The assumption that the CPEC will exponentially increase our debt burden is also divorced from reality. The total cost of the CPEC project has gone up to $51 billion after the Chinese government announced provision of $5 billion to upgrade the railway line from Peshawar to Karachi. Around $11 billion to be spent on infrastructure development has been loaned to Pakistan at 1.6 percent interest rate – which is low considering the rate of interest on loans advanced by the World Bank is 5-8.5 percent. The biggest chunk of $34 billion pertains to energy projects which are direct foreign investments.
Besides energy projects, the CPEC consists of road and rail networks and optic fiber traversing through the entire length of the country. When it becomes operational by 2018, the infrastructure will generate tremendous economic activity and adequate revenues to repay all the loans and also contribute to the national income in a major way. The energy projects under the CPEC are being implemented on top priority basis and nobody can dispute their role in the industrial development of the country and creation of jobs for locals in all the provinces.
The CPEC linkage with Central Asian countries will make Pakistan a hub of economic activity for the entire region. The investment at Hambantota never had such potential and dimensions. Infrastructure, particularly road networks and other means of communication, is a pivotal ingredient for nudging economic development. The example of the KKH Highway is before us.
No other regional country was part of the Hambantota initiative whereas almost 26 countries are involved in the ‘One Belt One Road’ vision of China. Furthermore, Iran, Turkey and a number of European countries also wish to join the CPEC in view of its economic potential and regional connectivity. Russia was also working on a similar Eurasian economic union and was in the process of holding discussions with China to merge the two projects.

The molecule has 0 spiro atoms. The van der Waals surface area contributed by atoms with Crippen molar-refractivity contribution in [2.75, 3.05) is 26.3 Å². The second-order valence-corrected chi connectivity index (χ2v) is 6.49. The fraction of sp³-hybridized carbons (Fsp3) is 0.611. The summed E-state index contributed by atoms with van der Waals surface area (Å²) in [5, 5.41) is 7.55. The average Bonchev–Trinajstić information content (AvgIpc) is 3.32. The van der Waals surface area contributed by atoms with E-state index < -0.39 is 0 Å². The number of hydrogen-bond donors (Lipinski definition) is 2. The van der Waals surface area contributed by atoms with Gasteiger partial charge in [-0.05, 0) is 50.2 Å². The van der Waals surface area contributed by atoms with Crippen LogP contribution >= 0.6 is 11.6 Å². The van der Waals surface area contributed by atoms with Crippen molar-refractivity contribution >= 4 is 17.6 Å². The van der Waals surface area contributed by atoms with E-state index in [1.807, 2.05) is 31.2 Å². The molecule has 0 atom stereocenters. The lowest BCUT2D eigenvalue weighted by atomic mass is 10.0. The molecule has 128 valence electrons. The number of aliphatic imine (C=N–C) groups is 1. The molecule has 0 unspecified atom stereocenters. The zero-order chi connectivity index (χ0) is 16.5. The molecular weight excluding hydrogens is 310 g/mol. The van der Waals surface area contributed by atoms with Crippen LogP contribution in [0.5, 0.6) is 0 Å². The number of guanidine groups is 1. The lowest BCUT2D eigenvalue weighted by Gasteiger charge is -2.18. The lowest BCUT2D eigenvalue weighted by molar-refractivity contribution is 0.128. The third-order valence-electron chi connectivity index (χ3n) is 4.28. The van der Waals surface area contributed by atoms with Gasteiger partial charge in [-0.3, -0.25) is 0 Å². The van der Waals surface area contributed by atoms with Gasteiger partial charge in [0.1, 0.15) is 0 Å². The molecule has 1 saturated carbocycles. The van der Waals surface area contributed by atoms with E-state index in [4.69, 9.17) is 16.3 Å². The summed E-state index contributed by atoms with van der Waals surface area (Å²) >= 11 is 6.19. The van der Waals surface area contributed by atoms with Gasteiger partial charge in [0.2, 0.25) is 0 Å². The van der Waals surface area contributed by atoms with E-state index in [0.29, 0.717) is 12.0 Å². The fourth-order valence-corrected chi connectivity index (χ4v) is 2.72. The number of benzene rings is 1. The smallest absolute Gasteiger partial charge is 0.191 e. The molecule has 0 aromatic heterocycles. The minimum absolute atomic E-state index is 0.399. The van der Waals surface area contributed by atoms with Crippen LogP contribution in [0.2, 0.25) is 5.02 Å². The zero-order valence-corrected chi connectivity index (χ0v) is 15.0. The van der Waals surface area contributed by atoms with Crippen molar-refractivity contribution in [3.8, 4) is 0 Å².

The detractors of Gwadar and the CPEC while drawing parallels between these projects and Hambantota forgot to mention another very important development in Sri Lanka which led to Hambantota becoming inoperative. Rajpakasa was defeated in the presidential elections in January 2015. According to many international observers, his defeat was orchestrated by the former Sri Lankan president Chandrika Kumaratunga with US support, paving the way for the installation of a pro-US regime in the country under Sirisina. The government of Sirisina suspended all projects undertaken by Rajapakasa, including building the harbour, an international airport at Hambantota and the Colombo port city. Thus Sri Lanka was caught in the dynamics of global politics at the peril of its own economic viability.
The CPEC is a trans-regional initiative based on the concept of shared economic prosperity whereas Hambantota was exclusively a Sri Lankan venture. There is absolutely no parallel between Gwadar, the CPEC and Hambantota .
One wonders how could columnists miss all these dissimilarities and realities that put the CPEC at a different plank from Hambantota? How could they draw parallels between two projects with so many different dimensions and potential?
The writer is a freelance contributor.